Select Page

Every now and again, I will have a massive homesickness attack which renders me hungry. Yes, my friends. Unfortunately, homesickness for me always equates to missing food from my home land.

Luckily for me, these days, whenever I have the urge for Malaysian food, all I have to do is either visit one of the many Malaysian restaurants here in Melbourne or google a recipe online. Technology rocks.

On one particular weekend, I decided I must have curry puffs. Knowing that it required a bit of work (but not how much), I put aside a few hours to get it started.

Let’s just say, I’m never going to complain about the prices of curry puffs when I visit Malaysia ever again! For RM0.50-RM 1.00 per curry puff at markets (depending on where and ingredients used) or shops RM 3.50-RM5.00, I’m never going to complain again.

Why was this so hard? Well, I could have gone the cheap and easy route and used pre-made puff pastry. But I wanted to be authentic and needed the more traditional curry puff to satiate my cravings.


After scouring the internet and coming close to giving up, I came across Samantha Tan’s blog with this recipe. It’s really easy to follow, as she’s given a step by step guide. I thought I’d do the same (just in case you decided you needed Malaysian Curry Puffs in your lives).

This recipe makes about 30 small curry puffs or 20 mid-giant sized ones (which I made as I got tired ๐Ÿ˜› ). For this super flaky treat, this recipe incorporates two types of dough (a grease dough and a water dough). The harder of the two is definitely the grease dough, and because I have no stand mixer, my trusty arm muscles were put to good use!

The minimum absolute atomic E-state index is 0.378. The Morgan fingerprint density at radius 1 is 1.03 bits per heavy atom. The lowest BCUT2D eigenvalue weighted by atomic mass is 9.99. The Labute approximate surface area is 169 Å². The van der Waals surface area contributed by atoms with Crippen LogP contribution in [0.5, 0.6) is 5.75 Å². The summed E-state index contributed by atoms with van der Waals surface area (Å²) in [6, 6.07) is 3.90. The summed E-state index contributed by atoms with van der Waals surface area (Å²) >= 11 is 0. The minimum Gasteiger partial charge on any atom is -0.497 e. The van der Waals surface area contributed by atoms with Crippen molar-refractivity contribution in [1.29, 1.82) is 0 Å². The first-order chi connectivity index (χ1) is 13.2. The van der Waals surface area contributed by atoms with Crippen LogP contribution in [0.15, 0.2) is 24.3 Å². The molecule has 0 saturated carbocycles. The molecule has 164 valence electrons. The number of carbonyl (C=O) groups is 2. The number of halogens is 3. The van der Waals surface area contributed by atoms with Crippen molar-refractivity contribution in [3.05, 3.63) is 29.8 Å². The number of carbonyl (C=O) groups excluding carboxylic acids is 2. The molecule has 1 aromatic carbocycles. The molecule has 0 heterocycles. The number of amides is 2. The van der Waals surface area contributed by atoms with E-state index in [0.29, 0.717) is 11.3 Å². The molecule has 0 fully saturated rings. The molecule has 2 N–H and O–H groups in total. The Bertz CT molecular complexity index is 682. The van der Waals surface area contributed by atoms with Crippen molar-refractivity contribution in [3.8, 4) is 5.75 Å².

To help you in making these luscious curry puffs, we’ve put together a montage to show you how it’s done!

For a clearer step-by-step guide, I’d suggest visiting Samantha’s blog post!


I found the rolled out discs to be very pretty. I was quite happy with the overall end result.

If I was to be mad enough to attempt this again, I’d probably roll them up to be smaller so as to not have too much excess dough. And I would probably improve on my crimping skills the next time.


All the curry puffs crimped and waiting to be deep fried!


The Boy and I happily ate these as snacks and pre-dinner treats for a couple of days. It definitely was delicious and worth the time and effort which I put into making them.

Would I be jumping back to quickly make these again? Probably not until the craving hits me badly enough. I’ll just wait for the next visit home to Malaysia ๐Ÿ™‚

A little historical note on curry puffs in Malaysia. 

If you think that these look a tad familiar and may have seen them in other cultures, though a little differently, you’re not far behind on that logic.

Curry puffs are a hybrid of Samosas and Empanadas which were introduced to Malaya during the spice trading days. Absorbed by the locals, the fillings of curry puffs have changed to suit the local tastes and transformed into the curry puffs you can find today in Malaysia.

Interesting curry puff fillings I have come across over the years includes one that is completely filled with fresh Durian paste! Most traditional curry puffs will only have potatoes in the curry.

The recipe above is a modification of this with the addition of chicken pieces.